US 3767774 A
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K. c. Hou 3,767,774 SURFACE TREATMENT OF PREVIOUSLY GRAPHITIZED CARBONACEOUS 2 Sheets-Sheet 1 Oct. 23, 19.73
Filed Aug. 12, 1971 Oct. 23, 1973 K. c. Hou
SURFACE TREATMENT OF PREVIOUSLY GRAPHITIZED CARBONACEOUS 2 Sheets-Sheet 2 Filed Aug. 12 1971 NvENToR C. HOU
KENNETH United States Patent U.S. Cl. 423-447 10 Claims ABSTRACT F: THE Dlscnosurtn An improved process is provided for modifying the surface characteristics of a predominantly g'raphitic carbonaceous fibrous material thereby to facilitate enhanced adhesion'between the fibrous material anda matrixmaterial. The fibrous material is continuously passed for an exteremely brief residence time transversely' .through the tip of an inert gas thermal plasma present in an openV atmosphere. Composite articles of enhanced interlaminar shear strength may be formed by incorporating 'the fibers modified in accordance'-with the presentv process. inv a resinous matrix material'.
BACKGROUND OF THE INVENTION In the search for-'high perforrnance materials, considerable interest has been focused upon graphiticcarbon'fibers Graphite fibers are defined herein fibers'which consist essentially 'of carbon `and have' afpredominantl Xfr'ay diffraction pattern characteristic' ofv graphite. Amorphous carbon fibers, on the other hand, are defined as fibers in which the bulk of the fiber-weightfcan be attributedv to carbon and which exhibit ain .essentially amorphous X-ray diffraction pattern. Graphite fibers generally have a higher Young's modulus than do amorphous carbon fibers and in addition are more' highlyv electrically and thermally conductive.- v
Industrial high lperformance materials' of the future are projected to make substantial utilization of fiber reinforced composites, and graphiticcarbon' fibers theoretically have among the best properties of any ber'for use as high strengthv reinforcement. Among tliese'desi'rable properties are corrosion andi hightemperature resistance, low density, high tensile strength, and high4 modulus. Graphite is one of the very few known materials whose tensile strength increases with temperature. Uses for graphitic carbon fiber reinforced composites include aerospace structural components, roeketmotor casings, deepsubmergence vessels y'and ablative materials for heat shields on. re-entry vehicles.l' t
In the prior art numerous materials have been proposed for use as possible-matrices in--whichgraphitic carbonv fibers may be incorporated tolprovide'reinforceme'nt and produce a composite article. The matrix material which is selected is commonly a thermosett'ing'resinous material and is commonlyv selected because of its ability to also withstand highly elevated temperatures.
While it has been possible in the past to provide graphitic carbon fibers of highly desirable strength and modulus characteristics, difficulties have arisen when one attempts to gain the full advantages of such properties in the resulting carbon fiber reinforced composite article. Such inability to capitalize upon the superior single fila'- ment properties of the reinforcing fiber has been traced to inadequateadhesion between the fiber and the matrix inthe resulting composite article. t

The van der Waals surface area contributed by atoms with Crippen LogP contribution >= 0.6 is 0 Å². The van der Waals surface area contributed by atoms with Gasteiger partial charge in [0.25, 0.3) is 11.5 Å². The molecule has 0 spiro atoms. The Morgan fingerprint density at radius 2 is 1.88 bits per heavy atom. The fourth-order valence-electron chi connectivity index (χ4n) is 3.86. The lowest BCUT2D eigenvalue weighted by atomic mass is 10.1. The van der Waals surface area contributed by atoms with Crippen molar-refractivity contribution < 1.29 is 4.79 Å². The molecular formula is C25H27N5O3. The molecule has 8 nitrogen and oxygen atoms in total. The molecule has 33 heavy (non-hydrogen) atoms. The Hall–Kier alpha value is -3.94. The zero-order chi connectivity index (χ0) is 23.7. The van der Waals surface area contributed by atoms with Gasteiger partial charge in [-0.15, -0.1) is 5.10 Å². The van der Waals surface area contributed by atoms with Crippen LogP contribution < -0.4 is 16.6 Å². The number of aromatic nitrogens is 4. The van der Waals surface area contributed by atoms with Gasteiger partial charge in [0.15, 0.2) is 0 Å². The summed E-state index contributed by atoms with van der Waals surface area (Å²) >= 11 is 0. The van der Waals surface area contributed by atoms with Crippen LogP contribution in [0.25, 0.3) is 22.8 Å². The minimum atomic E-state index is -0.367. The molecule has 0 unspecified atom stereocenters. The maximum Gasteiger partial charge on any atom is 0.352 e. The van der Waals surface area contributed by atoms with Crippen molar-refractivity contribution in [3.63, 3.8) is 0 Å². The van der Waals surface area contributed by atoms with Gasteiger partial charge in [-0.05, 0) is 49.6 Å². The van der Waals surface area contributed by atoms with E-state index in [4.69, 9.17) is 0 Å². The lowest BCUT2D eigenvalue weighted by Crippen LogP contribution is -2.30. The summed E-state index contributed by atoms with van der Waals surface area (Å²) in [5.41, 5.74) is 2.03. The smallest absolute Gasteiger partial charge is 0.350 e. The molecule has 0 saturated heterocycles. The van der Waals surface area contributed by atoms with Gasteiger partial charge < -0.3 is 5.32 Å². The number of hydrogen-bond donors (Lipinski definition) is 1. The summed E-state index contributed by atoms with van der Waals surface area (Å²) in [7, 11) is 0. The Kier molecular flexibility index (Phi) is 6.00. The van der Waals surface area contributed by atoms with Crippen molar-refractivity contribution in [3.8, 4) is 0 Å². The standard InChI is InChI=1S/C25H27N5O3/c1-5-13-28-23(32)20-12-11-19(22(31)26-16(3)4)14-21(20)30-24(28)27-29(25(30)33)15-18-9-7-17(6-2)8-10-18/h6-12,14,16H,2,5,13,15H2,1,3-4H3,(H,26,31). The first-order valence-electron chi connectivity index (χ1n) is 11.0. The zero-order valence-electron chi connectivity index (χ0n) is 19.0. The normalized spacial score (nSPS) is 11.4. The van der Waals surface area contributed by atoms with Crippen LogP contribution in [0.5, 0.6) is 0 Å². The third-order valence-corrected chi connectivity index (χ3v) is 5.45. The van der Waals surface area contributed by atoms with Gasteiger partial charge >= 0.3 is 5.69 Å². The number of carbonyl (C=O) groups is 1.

Various techniques have beenproposed in the past for modifying the fiber propertiesofa previously formed carbon fiber in order to make possible improved adhesion when present in a composite article. See, for-instance,
US. Pat. No. 3,476,703 and British Pat. No. 1,180,441
3,767,774' Patented Qct. '23., 1 973 to INicholasl..Wadsworth'and William Watt wherein it is taught to heat a,carbon fiber norrgnallyvwithinlhev range of 3502.` to 850 C. (eg. 500 to 600," C.)v. in anexidizing atmosphere such as air for a'n appreciable period of time. 0,ther. atmospheres,eomtemplated for use in the process include an oxygen rich atmosphere, pure oxygen, or an atmosphere-containing an oxide of nitrogen from which free oxygen becomes available such as nitrous oxide and nitrogen-dioxide. Improved carbon liber surface modification processes are disclosed in commonly assigned U.S. SerkNos. 65,454-and65,456, liledvAug. 20, 1970; and U.S.v Ser. No. 99,169, tiled Dec'. 17,'- 1970.
- It isan object of the invention top'rovide a :continuous process for'rapidly. and 'efficiently-modifying the surface characteristics of graphitic carbon fibers.` 1
It is an object of theinvention to provide ain improved process for improving the ability of graphi-tc carbon bers to bond to a resinous matrix material. y
It isan object of the invention to provide a process for modifying thefsurface characteristics of graphitic carbon bers which eliminates the need.` for extendedtreatment periods` n. 1 A e It is anotherobiect of the invention tol provideeom-` posite articlesrelnforced with vgraphitic, carbonVv fibers exhibiting improved inter-'laminar shear strength.
It is a further object of the invention to provide an' improved process for improving the abilitymt' graphitic carbon fibers to bond to a'resinous matrix material in the absence of any substantial diminutionof sing-le lament tensile properties'.l g These and other objects, as well asthe--scope,`nature, and utilization of" the'. invention will be apparent., from the following detailed description and appended.claims.
` SUMMARY QF THEQINYENTION' .j It has been found that a process for-the surface treatment of apredominantly graphitic carbonaceous fibrous material comprises: l (a) electrically inducing heating of a stream of'inert gas i present within a laterally enclosed zone to athernial plasma state 'of at least about one atmosphere pressure wherein from about-5 toabout 50 percent of the ga's is in an --ionized state, and wherein the tip of the thercontinuous lengthfof-a previouslyl graphitized'carbonaw ceou's fibrousfmaterial containing at least about 95 percent carbon by weight and exhibiting a predominantly graphiticiX-ray diffraction'pattern transversely through i' the 'tipofthe resultingithem'tal plasma present in the open atmosphere for aresidence' time of aboutOi-t to bonaceous tibrousmateria-l'- isheated to a maximum ternperature'of about 150G-to 2200 C. and the surface characteristics .thereofare laeneficiall-yV modified and renderedv capable ofenhancedl adhesion with a matrix material.